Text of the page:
Community College Is the Smart Choice

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I’ve had an almost comically varied career path, founding companies in education, robotics and beverages. The most surprising part of my résumé is the most mundane: I went to community college.

For me, the logic was simple. I saved thousands of dollars and the credits counted exactly the same as those from Boston University, from which I ultimately earned bachelor’s degrees in computer science and communications. As the son of a school teacher, the savings meant the world to me. And they mean the world to plenty of other students around the U.S.

Community-college tuition costs roughly one-tenth what an average private, four-year university costs, even less when you factor in on-campus housing. While financial aid can reduce private tuition bills, it can also make community college nearly free.

According to the American Association of Community Colleges, 41% of all undergraduates in the U.S. are enrolled in community colleges, including 39% of first-time freshmen. Those numbers should be even higher. Most college students should begin their careers at community colleges so they can graduate debt-free.

What’s preventing them? Students are embarrassed by community college or simply don’t know enough about it. A recent graduate told me that he didn’t even know that community college, or “junior college” in his words, was real college until he was a junior at his state school. He thought it was a remedial school for delinquents.

This stigma stems from worry about how employers might view community-college credits. This concern is misguided. Labor-market data show a two-year associate’s degree from a community college delivers a significant boost in lifetime income to students. After two years, students who want to earn a bachelor’s degree can simply transfer to a traditional four-year college or university, where they’ll go to class alongside the students who paid full price for four years.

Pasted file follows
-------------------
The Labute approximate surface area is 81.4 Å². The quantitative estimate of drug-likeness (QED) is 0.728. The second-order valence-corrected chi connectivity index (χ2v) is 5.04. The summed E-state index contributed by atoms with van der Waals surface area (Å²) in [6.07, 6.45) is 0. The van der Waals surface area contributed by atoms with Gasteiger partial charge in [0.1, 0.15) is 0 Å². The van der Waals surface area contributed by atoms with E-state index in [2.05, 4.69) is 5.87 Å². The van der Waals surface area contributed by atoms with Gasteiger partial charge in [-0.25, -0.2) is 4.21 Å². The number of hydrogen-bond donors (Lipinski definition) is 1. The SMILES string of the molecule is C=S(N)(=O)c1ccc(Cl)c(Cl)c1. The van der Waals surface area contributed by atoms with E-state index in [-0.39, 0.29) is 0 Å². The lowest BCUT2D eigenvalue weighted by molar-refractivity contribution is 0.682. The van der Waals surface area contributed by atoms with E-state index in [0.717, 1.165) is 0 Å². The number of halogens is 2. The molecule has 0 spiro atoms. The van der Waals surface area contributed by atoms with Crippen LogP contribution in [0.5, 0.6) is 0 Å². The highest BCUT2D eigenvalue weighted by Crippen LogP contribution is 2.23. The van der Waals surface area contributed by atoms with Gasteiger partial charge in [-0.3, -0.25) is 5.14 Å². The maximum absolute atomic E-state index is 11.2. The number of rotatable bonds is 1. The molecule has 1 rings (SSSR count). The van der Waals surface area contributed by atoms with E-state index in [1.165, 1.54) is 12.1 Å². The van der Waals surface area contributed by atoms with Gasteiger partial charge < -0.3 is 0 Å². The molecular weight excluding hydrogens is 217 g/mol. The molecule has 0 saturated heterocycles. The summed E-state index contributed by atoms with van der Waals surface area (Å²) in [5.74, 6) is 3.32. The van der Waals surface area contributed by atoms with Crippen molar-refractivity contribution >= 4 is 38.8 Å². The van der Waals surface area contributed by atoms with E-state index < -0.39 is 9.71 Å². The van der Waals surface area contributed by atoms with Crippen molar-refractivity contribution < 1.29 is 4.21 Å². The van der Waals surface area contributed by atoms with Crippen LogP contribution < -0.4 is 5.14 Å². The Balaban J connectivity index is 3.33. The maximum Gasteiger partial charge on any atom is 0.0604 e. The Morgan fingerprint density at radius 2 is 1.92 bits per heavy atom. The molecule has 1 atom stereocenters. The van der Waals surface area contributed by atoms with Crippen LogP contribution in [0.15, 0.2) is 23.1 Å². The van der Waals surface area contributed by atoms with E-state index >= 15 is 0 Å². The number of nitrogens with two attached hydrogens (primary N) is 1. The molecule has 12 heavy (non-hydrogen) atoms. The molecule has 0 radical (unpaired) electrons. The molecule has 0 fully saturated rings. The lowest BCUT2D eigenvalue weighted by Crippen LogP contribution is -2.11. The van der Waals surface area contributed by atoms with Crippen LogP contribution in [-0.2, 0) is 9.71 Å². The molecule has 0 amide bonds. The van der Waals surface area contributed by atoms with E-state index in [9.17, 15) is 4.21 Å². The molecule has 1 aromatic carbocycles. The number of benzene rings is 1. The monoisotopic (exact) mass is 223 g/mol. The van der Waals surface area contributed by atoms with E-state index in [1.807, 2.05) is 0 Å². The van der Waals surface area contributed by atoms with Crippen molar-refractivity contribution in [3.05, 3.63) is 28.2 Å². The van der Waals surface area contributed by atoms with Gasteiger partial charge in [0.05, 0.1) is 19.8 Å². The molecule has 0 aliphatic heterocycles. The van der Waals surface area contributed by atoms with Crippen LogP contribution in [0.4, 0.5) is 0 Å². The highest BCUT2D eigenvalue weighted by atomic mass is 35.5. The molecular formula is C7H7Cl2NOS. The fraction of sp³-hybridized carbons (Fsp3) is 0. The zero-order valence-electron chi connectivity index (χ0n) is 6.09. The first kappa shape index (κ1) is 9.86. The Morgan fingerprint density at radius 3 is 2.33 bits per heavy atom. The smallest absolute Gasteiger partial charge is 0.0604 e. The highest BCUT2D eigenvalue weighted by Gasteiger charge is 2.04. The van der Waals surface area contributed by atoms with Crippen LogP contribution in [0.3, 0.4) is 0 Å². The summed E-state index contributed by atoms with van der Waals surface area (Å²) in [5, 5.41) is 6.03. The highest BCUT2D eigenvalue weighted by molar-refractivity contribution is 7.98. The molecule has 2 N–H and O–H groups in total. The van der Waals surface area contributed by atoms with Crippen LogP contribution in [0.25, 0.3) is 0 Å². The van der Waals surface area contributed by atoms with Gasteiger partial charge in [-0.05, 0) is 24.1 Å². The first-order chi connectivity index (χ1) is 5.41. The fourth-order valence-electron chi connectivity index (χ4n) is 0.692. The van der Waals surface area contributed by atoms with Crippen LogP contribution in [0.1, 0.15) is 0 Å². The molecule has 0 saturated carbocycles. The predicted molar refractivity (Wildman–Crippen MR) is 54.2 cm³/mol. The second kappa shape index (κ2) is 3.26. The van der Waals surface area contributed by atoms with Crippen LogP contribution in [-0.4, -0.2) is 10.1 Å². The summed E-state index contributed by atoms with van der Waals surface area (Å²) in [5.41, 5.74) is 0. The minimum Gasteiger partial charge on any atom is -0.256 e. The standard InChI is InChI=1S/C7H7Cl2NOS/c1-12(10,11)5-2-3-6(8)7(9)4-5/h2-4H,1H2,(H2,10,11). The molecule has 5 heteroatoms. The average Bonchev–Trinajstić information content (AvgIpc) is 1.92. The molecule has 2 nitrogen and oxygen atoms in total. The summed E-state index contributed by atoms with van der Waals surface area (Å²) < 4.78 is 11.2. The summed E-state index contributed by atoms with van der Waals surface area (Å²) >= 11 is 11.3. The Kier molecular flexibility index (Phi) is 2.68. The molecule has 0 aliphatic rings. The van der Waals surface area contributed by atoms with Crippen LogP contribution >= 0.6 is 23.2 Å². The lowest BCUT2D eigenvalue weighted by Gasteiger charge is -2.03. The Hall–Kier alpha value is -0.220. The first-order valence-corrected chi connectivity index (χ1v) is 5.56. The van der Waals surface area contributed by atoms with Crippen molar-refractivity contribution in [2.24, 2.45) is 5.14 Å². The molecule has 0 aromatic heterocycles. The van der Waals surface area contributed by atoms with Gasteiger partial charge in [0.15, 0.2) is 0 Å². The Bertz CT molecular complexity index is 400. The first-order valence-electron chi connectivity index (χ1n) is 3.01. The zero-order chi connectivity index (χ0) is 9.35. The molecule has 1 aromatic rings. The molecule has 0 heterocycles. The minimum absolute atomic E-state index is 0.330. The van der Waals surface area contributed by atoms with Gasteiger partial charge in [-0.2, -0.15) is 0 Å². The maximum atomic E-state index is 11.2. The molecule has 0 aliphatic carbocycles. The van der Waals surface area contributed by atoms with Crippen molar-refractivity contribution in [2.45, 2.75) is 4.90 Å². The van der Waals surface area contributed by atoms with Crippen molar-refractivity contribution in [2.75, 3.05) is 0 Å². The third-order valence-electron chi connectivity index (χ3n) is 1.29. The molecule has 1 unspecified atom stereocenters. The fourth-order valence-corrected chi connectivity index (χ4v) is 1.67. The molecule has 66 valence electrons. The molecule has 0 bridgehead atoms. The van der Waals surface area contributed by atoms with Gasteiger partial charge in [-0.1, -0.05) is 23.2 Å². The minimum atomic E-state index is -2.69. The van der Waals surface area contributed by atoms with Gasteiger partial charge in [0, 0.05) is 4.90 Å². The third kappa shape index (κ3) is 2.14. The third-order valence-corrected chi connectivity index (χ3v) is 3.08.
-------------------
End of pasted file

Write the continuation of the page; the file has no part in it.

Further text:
In the process, they can save between $12,000 and $54,000. The average student loan balance in the U.S. is $38,792. This means that we could dramatically reduce new student debt in the U.S. by doing nothing more than normalizing community college for the first two years of undergraduate studies.

Student debt is swallowing young people’s future, limiting their upward mobility while narrowing their opportunities. How many promising careers have been nipped by the high costs of traditional college? How many students have opted for safe, lucrative but unfulfilling careers merely to pay off a backbreaking debt load?

College debt lowers students’ chances of success and fulfillment. Paying less for a degree fundamentally changes your perspective on it; paying too much shifts fresh grads’ focus to their return on investment. When it’s inexpensive to explore new pathways, higher education becomes more about what students want to study rather than how much money they might make in a specific major.

Community college isn’t only for recent high-school graduates. My mom went to college for the first time when she was 44 and raising five children. A job at an oil refinery helped her develop the confidence to return to school. She spent 3½ years taking general-education courses at Diablo Valley College while working first at a self-storage company and later at

Starbucks.

She then transferred to California State University, East Bay, earned her degree in sociology, and now works for the U.S. Department of Veterans Affairs at a job she loves, rehousing homeless vets.

My mother’s story isn’t common enough, because we haven’t given community college the dignity it deserves. Community college is the hidden, affordable gem of America’s postsecondary educational system. Every prospective college student needs to know it.

Mr. Rasmussen is a co-founder of MasterClass and CEO and founder of Outlier.org.

Main Street: America’s top public high school, Thomas Jefferson High School for Science and Technology, shows us what discrimination looks like today. Images: Coalition for TJ Composite: Mark Kelly

Copyright ©2021 Dow Jones & Company, Inc. All Rights Reserved. 87990cbe856818d5eddac44c7b1cdeb8

Appeared in the July 16, 2021, print edition.

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